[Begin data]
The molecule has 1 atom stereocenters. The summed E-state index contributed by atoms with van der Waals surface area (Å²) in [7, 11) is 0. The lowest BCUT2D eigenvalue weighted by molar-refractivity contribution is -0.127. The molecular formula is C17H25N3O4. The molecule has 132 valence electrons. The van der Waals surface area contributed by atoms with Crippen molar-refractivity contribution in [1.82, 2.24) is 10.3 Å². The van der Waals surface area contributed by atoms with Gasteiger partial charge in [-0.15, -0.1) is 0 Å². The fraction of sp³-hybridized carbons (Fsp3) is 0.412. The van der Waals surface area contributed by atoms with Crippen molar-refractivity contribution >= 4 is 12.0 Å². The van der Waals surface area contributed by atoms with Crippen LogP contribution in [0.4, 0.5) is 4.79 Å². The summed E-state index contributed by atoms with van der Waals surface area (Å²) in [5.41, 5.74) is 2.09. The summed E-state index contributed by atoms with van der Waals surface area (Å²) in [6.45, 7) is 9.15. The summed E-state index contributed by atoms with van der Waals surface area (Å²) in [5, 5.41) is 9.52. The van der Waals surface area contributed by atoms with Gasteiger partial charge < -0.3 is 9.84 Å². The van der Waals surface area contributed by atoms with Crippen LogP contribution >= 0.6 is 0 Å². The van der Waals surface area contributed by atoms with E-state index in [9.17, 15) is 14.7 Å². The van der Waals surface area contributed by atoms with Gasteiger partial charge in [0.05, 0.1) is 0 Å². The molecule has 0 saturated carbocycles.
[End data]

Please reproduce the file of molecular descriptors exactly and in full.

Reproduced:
The molecule has 1 atom stereocenters. The summed E-state index contributed by atoms with van der Waals surface area (Å²) in [7, 11) is 0. The lowest BCUT2D eigenvalue weighted by molar-refractivity contribution is -0.127. The molecular formula is C17H25N3O4. The molecule has 132 valence electrons. The van der Waals surface area contributed by atoms with Crippen molar-refractivity contribution in [1.82, 2.24) is 10.3 Å². The van der Waals surface area contributed by atoms with Gasteiger partial charge in [-0.15, -0.1) is 0 Å². The fraction of sp³-hybridized carbons (Fsp3) is 0.412. The van der Waals surface area contributed by atoms with Crippen molar-refractivity contribution >= 4 is 12.0 Å². The van der Waals surface area contributed by atoms with Crippen LogP contribution in [0.4, 0.5) is 4.79 Å². The summed E-state index contributed by atoms with van der Waals surface area (Å²) in [5.41, 5.74) is 2.09. The summed E-state index contributed by atoms with van der Waals surface area (Å²) in [6.45, 7) is 9.15. The summed E-state index contributed by atoms with van der Waals surface area (Å²) in [5, 5.41) is 9.52. The van der Waals surface area contributed by atoms with Gasteiger partial charge < -0.3 is 9.84 Å². The van der Waals surface area contributed by atoms with Crippen LogP contribution >= 0.6 is 0 Å². The van der Waals surface area contributed by atoms with E-state index in [9.17, 15) is 14.7 Å². The van der Waals surface area contributed by atoms with Gasteiger partial charge in [0.05, 0.1) is 0 Å². The molecule has 0 saturated carbocycles.